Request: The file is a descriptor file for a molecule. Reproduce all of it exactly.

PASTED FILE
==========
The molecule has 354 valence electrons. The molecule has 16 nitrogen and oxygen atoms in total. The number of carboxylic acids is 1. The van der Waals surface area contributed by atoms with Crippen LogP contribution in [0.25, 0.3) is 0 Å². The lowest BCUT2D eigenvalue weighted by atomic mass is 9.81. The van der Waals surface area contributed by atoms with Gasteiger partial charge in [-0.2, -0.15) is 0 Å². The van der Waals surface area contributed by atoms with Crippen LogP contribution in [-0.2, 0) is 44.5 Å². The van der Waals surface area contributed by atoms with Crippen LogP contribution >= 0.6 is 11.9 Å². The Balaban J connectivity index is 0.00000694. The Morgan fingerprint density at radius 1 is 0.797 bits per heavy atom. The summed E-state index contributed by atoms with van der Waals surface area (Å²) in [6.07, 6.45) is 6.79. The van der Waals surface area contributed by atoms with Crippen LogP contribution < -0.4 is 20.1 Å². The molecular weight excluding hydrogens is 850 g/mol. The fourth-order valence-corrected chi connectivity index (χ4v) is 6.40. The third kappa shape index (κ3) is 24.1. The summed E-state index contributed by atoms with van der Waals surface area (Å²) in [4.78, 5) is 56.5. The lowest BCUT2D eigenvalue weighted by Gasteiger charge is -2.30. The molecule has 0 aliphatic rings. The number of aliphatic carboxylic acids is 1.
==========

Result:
The molecule has 354 valence electrons. The molecule has 16 nitrogen and oxygen atoms in total. The number of carboxylic acids is 1. The van der Waals surface area contributed by atoms with Crippen LogP contribution in [0.25, 0.3) is 0 Å². The lowest BCUT2D eigenvalue weighted by atomic mass is 9.81. The van der Waals surface area contributed by atoms with Gasteiger partial charge in [-0.2, -0.15) is 0 Å². The van der Waals surface area contributed by atoms with Crippen LogP contribution in [-0.2, 0) is 44.5 Å². The van der Waals surface area contributed by atoms with Crippen LogP contribution >= 0.6 is 11.9 Å². The Balaban J connectivity index is 0.00000694. The Morgan fingerprint density at radius 1 is 0.797 bits per heavy atom. The summed E-state index contributed by atoms with van der Waals surface area (Å²) in [6.07, 6.45) is 6.79. The van der Waals surface area contributed by atoms with Crippen LogP contribution < -0.4 is 20.1 Å². The molecular weight excluding hydrogens is 850 g/mol. The fourth-order valence-corrected chi connectivity index (χ4v) is 6.40. The third kappa shape index (κ3) is 24.1. The summed E-state index contributed by atoms with van der Waals surface area (Å²) in [4.78, 5) is 56.5. The lowest BCUT2D eigenvalue weighted by Gasteiger charge is -2.30. The molecule has 0 aliphatic rings. The number of aliphatic carboxylic acids is 1.